Here is where my ambition started…
|Paul Graduation in 2004|
In 2004, Paul BARERA a 26 years graduates in Management from Kigali Institute of Science, Technology and Management (KIST) decided to establish a telecentre in Nyamata. Paul’s ambitions were quite different from other graduates in terms of employment in Rwanda. While the majority of fresh graduates choose to search for jobs in the government or private sector, Paul decided to set up a telecentre in Nyamata, a small village located at 30 km from Kigali, the capital city of Rwanda.
As a young and fresh graduate, Paul lacked the required capital to start his project, but he received support from the Academy for Educational Development (AED) through competitive process. The support comprised of 6 computers, 6 chairs, 6 desks, VSAT and a backup power system. The power back up system was very important at that time, because there was shortage of electricity in many parts of Rwanda. AED and Paul entered into a one year contract for managing the new social enterprise. One of the major elements of the agreement was that the equipments would be transferred to Paul after a one year evaluation to assess his success, sustainability of the new telecentre and its impact at community level.
As Nyamata telecentre was the only centre providing ICT training services in the whole district, Paul was able to raise enough revenues from ICT training in the first year to meet all contractual obligations, hence received the equipment from AED. The official transfer was done towards the end of 2005. Together with other two entrepreneurs from other parts of the country who were supported under the AED initiative, Paul received one week of training provided by USAID aimed at managing a telecentre.
|Mobile training in Ruhuha Village|
In the beginning Paul faced some critical challenges, such as unreliability and high cost of internet. The internet quality was not good and Paul had to pay 400 USD per month to Artel(Internet service provider) for the connection. Since there was no other option for internet connectivity in Nyamata at the time, there was not any other option to the challenges.
During the second year, Paul faced challenges of competitors in ICT training. This was the biggest challenge, since ICT training was the major source of income for Paul. He started mobile computer training; the process involved moving from village to village with computers and generators and train those who could not manage to come to the Nyamate Telecentre because of the distance. A total of 500 villagers were trained through mobile classes and were happy to see such modern service coming to their villages.
Sustainability became an issue… What next…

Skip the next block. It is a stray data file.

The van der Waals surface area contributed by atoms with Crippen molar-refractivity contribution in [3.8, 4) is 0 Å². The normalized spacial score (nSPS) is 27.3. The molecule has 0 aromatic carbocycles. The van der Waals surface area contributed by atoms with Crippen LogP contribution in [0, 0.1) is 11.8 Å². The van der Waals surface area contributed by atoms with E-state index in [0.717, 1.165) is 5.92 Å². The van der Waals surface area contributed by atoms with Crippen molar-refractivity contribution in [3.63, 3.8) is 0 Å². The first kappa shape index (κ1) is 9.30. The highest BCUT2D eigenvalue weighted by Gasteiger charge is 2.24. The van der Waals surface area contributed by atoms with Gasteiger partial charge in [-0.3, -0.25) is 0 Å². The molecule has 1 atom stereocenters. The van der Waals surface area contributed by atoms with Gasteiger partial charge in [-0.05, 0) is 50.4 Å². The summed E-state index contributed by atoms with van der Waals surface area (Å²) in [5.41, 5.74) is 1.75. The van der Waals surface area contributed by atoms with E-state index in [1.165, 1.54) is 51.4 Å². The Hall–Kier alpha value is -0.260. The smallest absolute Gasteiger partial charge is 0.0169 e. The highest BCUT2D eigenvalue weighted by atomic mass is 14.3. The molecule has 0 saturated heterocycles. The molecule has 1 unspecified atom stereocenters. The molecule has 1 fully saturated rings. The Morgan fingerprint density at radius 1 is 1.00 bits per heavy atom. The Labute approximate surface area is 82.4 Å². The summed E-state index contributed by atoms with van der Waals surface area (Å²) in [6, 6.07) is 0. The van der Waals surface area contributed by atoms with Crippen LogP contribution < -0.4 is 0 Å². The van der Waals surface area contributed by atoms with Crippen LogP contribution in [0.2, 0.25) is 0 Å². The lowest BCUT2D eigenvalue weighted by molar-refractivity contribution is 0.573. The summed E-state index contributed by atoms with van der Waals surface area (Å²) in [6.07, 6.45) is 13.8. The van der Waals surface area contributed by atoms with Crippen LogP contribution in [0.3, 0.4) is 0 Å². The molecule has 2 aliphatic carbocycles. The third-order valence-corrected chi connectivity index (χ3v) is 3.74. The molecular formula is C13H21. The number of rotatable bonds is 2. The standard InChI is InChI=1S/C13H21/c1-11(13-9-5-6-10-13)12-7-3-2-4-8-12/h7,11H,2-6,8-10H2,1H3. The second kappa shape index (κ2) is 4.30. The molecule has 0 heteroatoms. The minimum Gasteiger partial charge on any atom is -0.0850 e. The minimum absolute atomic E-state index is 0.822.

In 2006, Paul started other services such as representing various companies in Nyamata. Companies represented included business communication solutions (BCS), Lotto Rwanda, courier companies and many more.
|Nyamata Telecentre is housed in the new building|
As mentioned before, competition was one of the challenges at the beginning of operations, but later those who had set up similar centers closed down because of insufficient market viability. Lack of ICT awareness within the community and lack of local content were other barriers that limited many people to use telecentre services; the knowledge of how a telecentre or ICT could help was limited within local communities and the language was also a problem. The telecentre operated without any government support, although it was high needed, especially in subsidizing internet connection or facilitating community trainings.
What I have learned…
- Success comes from determination: failure is part of the entrepreneurs’ daily life, regardless of the type and the geographic location of the project. When an entrepreneur has a strong vision of where he or she wants to be, in principal a small failure should not prevent him or her to move forward. Sometimes failure is part of motivational factors
- ICT entrepreneurs are found in almost all villages in Rwanda. There are a number of similar entrepreneurs who are currently running their cybercafé or ICT related business, but it is unfortunate that nobody cares about them. If these young talents are assisted, government efforts can be leveraged in bridging the digital divide.
- Rural entrepreneurs can reach out to villagers who are otherwise inaccessible.They can address critical development challenges which cannot be addressed by the government or large organisations
- ICT should be viewed as tool and not an end in rural development
- Demand driven Services are the key to sustainability of Telecentres
- Natural rural entrepreneurs have huge psychological barriers (lower self -esteem, fear of failure, depression etc…)
- Networking is critical in the success of any business. Giving a chance to entrepreneurs to meet each other and share experiences not only allows them to know that they are other doing similar activities, but also gives them time to share challenges they are facing and find solutions in their own terms.